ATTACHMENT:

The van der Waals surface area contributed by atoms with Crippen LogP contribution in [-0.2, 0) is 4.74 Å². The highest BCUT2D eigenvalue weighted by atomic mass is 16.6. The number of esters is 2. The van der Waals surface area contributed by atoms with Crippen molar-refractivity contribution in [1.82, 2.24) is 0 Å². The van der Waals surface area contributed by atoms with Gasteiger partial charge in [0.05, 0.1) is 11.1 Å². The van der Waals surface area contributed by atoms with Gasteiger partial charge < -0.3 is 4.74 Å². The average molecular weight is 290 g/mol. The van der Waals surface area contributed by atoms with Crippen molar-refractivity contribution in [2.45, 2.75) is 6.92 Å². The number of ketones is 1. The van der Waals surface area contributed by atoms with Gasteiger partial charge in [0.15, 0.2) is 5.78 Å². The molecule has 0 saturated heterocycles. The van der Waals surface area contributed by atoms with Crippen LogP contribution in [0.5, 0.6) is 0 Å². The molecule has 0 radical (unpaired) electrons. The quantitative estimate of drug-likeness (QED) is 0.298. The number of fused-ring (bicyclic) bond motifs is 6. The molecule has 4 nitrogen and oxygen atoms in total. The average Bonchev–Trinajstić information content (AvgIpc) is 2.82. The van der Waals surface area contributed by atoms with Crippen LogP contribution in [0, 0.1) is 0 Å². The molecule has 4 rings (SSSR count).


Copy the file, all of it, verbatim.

The van der Waals surface area contributed by atoms with Crippen LogP contribution in [-0.2, 0) is 4.74 Å². The highest BCUT2D eigenvalue weighted by atomic mass is 16.6. The number of esters is 2. The van der Waals surface area contributed by atoms with Crippen molar-refractivity contribution in [1.82, 2.24) is 0 Å². The van der Waals surface area contributed by atoms with Gasteiger partial charge in [0.05, 0.1) is 11.1 Å². The van der Waals surface area contributed by atoms with Gasteiger partial charge < -0.3 is 4.74 Å². The average molecular weight is 290 g/mol. The van der Waals surface area contributed by atoms with Crippen molar-refractivity contribution in [2.45, 2.75) is 6.92 Å². The number of ketones is 1. The van der Waals surface area contributed by atoms with Gasteiger partial charge in [0.15, 0.2) is 5.78 Å². The molecule has 0 saturated heterocycles. The van der Waals surface area contributed by atoms with Crippen LogP contribution in [0.5, 0.6) is 0 Å². The molecule has 0 radical (unpaired) electrons. The quantitative estimate of drug-likeness (QED) is 0.298. The number of fused-ring (bicyclic) bond motifs is 6. The molecule has 4 nitrogen and oxygen atoms in total. The average Bonchev–Trinajstić information content (AvgIpc) is 2.82. The van der Waals surface area contributed by atoms with Crippen LogP contribution in [0, 0.1) is 0 Å². The molecule has 4 rings (SSSR count).